Developing Distress Resolution Procedures for Financial Institutions

Document Type


Publication Date



A common response of governments to signs of stress in the domestic banking system is to issue a blanket guarantee for banks’ liabilities. The recent crisis has lead to a reevaluation of the channels of contagion that may create systemic risk in the financial system. In particular, contagion through price changes on securities and liquidity in markets for securities have been emphasized by economists while the more traditional contagion through payment and settlement systems have become less of a threat as a result of innovations in these systems. The emphasis on price and liquidity contagion has implications for the financial regulatory framework as a whole as well as for procedures for dealing with financial institutions in distress. Systemic liquidity problems can arise when financial institution are induced to hoard available liquidity out of fear that funding in the market may not be available when needed and as a result of uncertainty about the soundness of each financial institutions trying to borrow funds in the market. Prompt and predictable procedures for resolution of distress would mitigate this problem.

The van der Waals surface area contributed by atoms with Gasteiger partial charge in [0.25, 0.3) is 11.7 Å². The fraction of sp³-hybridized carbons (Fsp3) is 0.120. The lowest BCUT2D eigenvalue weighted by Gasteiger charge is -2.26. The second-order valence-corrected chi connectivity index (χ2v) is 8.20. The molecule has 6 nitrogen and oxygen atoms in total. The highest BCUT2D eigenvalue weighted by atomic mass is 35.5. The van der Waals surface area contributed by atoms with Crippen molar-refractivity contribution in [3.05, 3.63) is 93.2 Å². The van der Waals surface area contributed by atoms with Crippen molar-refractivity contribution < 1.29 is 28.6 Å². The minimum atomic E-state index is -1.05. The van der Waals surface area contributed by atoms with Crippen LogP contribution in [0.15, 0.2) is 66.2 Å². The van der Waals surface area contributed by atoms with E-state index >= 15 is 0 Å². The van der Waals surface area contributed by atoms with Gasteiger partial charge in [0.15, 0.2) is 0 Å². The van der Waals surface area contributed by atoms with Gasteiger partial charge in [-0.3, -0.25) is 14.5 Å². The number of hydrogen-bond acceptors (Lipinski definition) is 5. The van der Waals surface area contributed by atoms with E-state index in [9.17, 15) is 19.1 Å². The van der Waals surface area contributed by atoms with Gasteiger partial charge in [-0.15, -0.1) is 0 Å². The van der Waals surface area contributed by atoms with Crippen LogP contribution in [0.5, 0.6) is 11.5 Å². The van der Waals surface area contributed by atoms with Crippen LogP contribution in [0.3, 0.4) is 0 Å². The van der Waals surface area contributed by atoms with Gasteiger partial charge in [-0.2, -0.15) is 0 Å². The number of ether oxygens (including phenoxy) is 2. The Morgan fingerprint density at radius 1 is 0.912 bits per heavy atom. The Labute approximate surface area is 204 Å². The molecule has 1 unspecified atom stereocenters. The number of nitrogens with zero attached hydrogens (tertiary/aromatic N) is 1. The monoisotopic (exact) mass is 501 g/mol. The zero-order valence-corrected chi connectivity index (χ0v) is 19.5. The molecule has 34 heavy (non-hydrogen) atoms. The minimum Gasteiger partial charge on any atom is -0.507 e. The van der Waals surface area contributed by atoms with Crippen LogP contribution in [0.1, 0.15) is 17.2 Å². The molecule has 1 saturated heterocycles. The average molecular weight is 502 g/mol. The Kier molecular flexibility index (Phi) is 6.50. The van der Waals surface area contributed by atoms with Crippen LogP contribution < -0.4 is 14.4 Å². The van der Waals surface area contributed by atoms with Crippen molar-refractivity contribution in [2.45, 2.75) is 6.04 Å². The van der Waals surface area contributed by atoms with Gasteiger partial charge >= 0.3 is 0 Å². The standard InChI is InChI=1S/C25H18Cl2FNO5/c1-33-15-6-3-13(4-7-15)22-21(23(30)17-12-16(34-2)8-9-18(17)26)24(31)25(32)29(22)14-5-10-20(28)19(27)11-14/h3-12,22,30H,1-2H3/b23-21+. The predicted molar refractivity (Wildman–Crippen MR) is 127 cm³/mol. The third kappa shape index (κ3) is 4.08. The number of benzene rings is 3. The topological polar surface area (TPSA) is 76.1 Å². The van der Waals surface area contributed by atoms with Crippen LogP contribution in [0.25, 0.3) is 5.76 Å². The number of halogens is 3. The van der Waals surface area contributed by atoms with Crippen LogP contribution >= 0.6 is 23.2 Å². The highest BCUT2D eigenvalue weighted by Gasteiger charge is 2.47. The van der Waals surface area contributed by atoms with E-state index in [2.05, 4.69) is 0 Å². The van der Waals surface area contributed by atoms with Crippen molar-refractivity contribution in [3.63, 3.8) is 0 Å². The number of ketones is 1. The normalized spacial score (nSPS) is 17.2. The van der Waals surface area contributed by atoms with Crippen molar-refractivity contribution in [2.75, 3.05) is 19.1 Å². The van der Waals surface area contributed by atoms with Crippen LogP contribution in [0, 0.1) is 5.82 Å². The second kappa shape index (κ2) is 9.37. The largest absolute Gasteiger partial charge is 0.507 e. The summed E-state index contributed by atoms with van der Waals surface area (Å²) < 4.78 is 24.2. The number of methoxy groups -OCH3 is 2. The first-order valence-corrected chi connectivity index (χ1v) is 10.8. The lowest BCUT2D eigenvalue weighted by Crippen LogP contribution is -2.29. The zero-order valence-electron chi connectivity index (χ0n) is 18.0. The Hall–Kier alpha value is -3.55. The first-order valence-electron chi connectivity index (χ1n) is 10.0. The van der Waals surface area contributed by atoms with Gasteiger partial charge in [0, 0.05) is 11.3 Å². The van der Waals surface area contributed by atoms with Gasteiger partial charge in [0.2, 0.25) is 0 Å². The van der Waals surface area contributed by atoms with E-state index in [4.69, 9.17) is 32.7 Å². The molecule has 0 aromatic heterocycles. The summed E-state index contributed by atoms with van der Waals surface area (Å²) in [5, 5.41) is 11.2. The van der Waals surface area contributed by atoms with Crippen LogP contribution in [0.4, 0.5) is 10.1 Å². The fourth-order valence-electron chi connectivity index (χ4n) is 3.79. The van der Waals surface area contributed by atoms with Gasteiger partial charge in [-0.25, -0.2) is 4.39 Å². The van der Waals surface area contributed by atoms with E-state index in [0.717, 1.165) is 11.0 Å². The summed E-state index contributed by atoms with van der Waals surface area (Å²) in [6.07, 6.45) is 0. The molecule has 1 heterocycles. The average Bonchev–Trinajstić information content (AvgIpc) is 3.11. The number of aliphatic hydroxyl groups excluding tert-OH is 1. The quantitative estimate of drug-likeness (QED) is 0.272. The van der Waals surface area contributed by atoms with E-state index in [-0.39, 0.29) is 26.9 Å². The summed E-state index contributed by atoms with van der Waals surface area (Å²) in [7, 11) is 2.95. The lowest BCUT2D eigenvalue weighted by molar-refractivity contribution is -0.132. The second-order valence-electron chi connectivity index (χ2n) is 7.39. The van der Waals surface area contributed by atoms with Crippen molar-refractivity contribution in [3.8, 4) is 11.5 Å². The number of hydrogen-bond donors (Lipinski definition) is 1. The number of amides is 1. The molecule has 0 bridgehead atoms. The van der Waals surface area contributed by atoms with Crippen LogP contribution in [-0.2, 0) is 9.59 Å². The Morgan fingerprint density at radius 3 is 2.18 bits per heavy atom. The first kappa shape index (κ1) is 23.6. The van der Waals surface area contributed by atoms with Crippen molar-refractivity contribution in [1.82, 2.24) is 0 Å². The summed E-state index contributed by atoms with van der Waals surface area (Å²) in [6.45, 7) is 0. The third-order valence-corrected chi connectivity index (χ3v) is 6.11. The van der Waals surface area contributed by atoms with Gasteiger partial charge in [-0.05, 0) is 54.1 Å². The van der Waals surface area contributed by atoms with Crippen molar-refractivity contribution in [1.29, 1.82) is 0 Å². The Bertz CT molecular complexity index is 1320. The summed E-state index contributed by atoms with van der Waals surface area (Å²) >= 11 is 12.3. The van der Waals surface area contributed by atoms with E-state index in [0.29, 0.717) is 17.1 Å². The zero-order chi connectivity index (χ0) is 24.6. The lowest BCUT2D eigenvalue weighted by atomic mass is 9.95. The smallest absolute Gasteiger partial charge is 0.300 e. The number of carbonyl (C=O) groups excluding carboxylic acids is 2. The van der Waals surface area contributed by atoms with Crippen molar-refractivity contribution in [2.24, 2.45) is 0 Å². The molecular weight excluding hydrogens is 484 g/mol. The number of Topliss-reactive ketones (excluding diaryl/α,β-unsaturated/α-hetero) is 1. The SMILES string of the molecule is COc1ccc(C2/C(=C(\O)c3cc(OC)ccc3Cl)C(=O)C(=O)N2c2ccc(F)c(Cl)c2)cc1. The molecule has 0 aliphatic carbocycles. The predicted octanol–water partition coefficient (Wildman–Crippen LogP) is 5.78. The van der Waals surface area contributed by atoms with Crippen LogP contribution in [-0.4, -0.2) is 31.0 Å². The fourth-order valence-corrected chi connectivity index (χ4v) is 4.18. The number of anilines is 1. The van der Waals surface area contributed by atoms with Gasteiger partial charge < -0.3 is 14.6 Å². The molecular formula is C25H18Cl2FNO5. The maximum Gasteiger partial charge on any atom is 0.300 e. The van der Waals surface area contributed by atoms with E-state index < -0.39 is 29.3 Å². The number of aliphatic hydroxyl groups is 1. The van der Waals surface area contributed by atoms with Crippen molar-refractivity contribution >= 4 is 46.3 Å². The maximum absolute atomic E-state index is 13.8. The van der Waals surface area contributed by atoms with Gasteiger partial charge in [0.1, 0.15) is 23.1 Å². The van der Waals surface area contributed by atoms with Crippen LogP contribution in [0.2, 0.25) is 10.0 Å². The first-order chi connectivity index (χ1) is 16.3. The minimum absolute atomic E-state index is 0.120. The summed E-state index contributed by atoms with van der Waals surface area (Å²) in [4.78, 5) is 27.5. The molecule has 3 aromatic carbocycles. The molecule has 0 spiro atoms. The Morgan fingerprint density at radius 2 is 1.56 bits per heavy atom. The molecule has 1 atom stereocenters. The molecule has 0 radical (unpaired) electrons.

This article was originally published in SUERF: The European Money and Finance Forum in 2012.

Peer Reviewed



Société Universitaire Européenne de Recherches Financières